Post Tagged with: "1980s"

Steely Dan Sunday, “Kulee Baba” (1980, unreleased)

Steely Dan Sunday, “Kulee Baba” (1980, unreleased)

“Kulee Baba,” when Steely Dan goes global. Ahhh, the CD. Those plastic discs of music we used before iTunes. With a noise reduction system Donald Fagen and Walter Becker were crying for when (mis)mastering Katy Lied. Seventy minutes worth and no static at all. CDs arrived commercially in the Fall of ’82, and quickly became the medium of audio-blaring choice.Read More

WTF?! Wednesdays: John Zorn, “Chronology” from Spy vs. Spy (1989)

WTF?! Wednesdays: John Zorn, “Chronology” from Spy vs. Spy (1989)

I wonder what Ornette thinks of this stuff?

(Cross the) Heartland: Pat Metheny, “Offramp” (1981)

(Cross the) Heartland: Pat Metheny, “Offramp” (1981)

Some think Metheny is joking around, that he couldn’t possibly like “all of this noise.”

(Cross the) Heartland: Pat Metheny, “Au Lait” (1981)

(Cross the) Heartland: Pat Metheny, “Au Lait” (1981)

Each song on ‘Offramp’ is so different from the next, and yet it all hangs together.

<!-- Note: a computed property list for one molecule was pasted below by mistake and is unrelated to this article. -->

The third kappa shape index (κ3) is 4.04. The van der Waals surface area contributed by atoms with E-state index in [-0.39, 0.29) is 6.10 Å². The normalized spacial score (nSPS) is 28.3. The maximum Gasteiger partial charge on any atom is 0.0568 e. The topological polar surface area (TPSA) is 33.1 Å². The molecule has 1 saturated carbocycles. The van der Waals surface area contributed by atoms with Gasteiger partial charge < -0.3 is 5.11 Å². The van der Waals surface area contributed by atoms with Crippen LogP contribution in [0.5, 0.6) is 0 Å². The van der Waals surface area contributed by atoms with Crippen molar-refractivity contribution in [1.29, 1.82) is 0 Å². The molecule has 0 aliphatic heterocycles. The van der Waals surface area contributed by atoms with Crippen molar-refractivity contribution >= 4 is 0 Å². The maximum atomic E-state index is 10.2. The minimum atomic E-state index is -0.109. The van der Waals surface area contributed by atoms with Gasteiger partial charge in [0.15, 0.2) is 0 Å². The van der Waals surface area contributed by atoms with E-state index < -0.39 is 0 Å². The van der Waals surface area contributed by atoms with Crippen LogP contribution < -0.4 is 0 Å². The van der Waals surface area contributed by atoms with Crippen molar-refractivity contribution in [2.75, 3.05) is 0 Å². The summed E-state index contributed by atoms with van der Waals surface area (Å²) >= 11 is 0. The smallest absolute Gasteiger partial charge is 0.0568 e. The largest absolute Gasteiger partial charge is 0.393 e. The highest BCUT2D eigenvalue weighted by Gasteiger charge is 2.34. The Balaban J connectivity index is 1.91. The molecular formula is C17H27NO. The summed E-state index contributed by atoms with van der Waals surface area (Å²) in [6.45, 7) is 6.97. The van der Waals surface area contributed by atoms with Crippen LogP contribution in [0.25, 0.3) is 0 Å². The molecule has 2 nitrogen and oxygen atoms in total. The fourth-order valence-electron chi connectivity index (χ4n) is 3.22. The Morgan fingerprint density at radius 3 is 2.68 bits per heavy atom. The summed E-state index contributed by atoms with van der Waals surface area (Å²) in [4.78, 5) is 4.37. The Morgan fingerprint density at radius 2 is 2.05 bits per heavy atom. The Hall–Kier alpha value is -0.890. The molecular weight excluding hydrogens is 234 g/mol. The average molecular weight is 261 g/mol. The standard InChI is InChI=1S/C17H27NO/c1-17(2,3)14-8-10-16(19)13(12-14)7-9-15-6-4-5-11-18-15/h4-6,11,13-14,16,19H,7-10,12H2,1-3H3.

(Cross the) Heartland: Pat Metheny, “Are You Going With Me?” (1981)

(Cross the) Heartland: Pat Metheny, “Are You Going With Me?” (1981)

This song has become The Anthem at live shows.

(Cross the) Heartland: Pat Metheny, “Barcarole” (1981)

(Cross the) Heartland: Pat Metheny, “Barcarole” (1981)

I had a guitar player friend who, when the topic of Pat Metheny came up, would say that he bought a copy of Offramp when it first came out, but didn’t like it all that much because he could never figure out when Metheny was playing the guitar.

The Friday Morning Listen: Bruce Springsteen – Born In The U.S.A. (1984)

The problem with the wide range and ubiquity of our networks is that we’re aware so much of society’s goings on…maybe too much.

(Cross the) Heartland: Pat Metheny, “Estupenda Graca” (1981)

(Cross the) Heartland: Pat Metheny, “Estupenda Graca” (1981)

“Estupenda Graca” is a rare entry in the Metheny catalog in that the title, Portuguese for “Stupendous Grace,” actually matches the mood of the song.

(Cross the) Heartland: Pat Metheny, “It’s For You” (1981)

(Cross the) Heartland: Pat Metheny, “It’s For You” (1981)

While I do tend to think of music in terms of albums, there are certain songs that for a variety of reasons get pulled away from their original context.

(Cross the) Heartland: Pat Metheny, “September Fifteenth” (1981)

(Cross the) Heartland: Pat Metheny, “September Fifteenth” (1981)

In interviews, I’ve seen Lyle Mays speak of how music has it’s own “language and syntax.” He wasn’t necessarily talking about music’s technicalities — harmony, melody, and the like.